Gay Man Quits Cult After Trying Reparative Therapy: “There’s More Out There. There’s A Whole World.”

by Matthew Olshefski

I’m Matthew Olshefski and I am from Santa Fe, New Mexico.

I was the oldest of 3 siblings. I have a younger brother and sister and we grew up in a very happy, normal, childhood, family life. All three of us were violinists and we were homeschooled right from the start, right from kindergarten. At the age of 12, my parents decided to join a different homeschool group than the one we were in. They had heard about this charismatic Christian leader named Bill Gothard through the church. His teachings were really built around a lot of authority structure, so you were protected by God if you were under the authority that was ordained by him. And for Bill Gothard that was God and then the father of the home, the mother of the home was under him, the children were under him, and so you were protected by being obedient to all those authorities that were over you.

Once we joined his homeschool group, we started to use his curriculum, which were called Wisdom Booklets. And you read through Wisdom Booklets. They were all Bible-centric. It was an interesting time for me because I was beginning to grapple with my own sexuality at a time when we were immersed in this cult with very strong teachings on sexuality.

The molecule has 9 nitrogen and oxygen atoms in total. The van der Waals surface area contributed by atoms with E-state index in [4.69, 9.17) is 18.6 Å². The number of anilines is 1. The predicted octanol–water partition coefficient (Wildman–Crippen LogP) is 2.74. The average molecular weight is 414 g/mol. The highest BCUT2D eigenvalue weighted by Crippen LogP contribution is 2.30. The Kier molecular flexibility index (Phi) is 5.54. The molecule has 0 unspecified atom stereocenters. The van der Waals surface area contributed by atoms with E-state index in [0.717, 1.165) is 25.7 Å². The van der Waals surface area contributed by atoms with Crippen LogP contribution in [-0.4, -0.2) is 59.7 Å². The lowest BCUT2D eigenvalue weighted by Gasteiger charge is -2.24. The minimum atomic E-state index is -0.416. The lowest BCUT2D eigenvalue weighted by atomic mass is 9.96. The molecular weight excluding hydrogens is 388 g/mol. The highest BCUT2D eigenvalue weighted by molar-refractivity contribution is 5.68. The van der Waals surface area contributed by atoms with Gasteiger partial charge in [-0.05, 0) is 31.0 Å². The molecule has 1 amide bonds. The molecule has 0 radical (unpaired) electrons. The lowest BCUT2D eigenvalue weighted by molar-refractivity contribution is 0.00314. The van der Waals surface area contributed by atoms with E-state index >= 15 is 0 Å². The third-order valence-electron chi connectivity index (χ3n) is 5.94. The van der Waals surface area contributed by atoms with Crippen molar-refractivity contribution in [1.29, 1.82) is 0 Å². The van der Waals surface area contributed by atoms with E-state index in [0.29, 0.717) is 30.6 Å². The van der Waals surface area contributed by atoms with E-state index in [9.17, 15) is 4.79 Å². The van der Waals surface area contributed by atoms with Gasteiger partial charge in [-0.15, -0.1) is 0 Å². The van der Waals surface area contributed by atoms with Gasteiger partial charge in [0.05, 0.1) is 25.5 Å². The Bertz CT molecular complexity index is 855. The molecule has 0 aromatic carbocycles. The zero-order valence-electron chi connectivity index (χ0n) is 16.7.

I remember reading one of the wisdom booklets that was on Sodom and Gomorrah and the illustrations depicted there was of God destroying the people of Sodom and Gomorrah with fire and brimstone in these very horrible black and white illustrations. I know I was attracted to men. I didn’t think of it in sexual terms, so I read these wisdom booklets on Sodom and Gomorrah and I thought, “Well that’s horrible. These people are awful. I don’t know a single one like them and that’s certainly not me because I’m a very good kid.” At the same time I am enjoying the underwear models and the JC Penney catalog, so there was this kind of growing conflict that I was unaware of at the time at the age of 12,13.

So we became more and more invested in the cult, dressing in navy and white, attending more and more conferences. And my mother began to exert a stronger and stronger influence over us that eventually led to my parents’ divorce. I remember at that time laying awake in bed at night and feeling like my life had ended. Deep, deep, deep despair. And I knew it did not – I didn’t know what to do because this was the only life I had ever experienced and I didn’t know how to start a different life.

My mom learned about a silent retreat and she thought it was a great idea for the three of us to go on, so we each took turns going on a one-week silent retreat. I just met with a spiritual director for about an hour a day and I took that week to really journal and dig into my sexuality. It was the first time I’d ever confronted it head-on and it was one of the most special weeks of my life so far.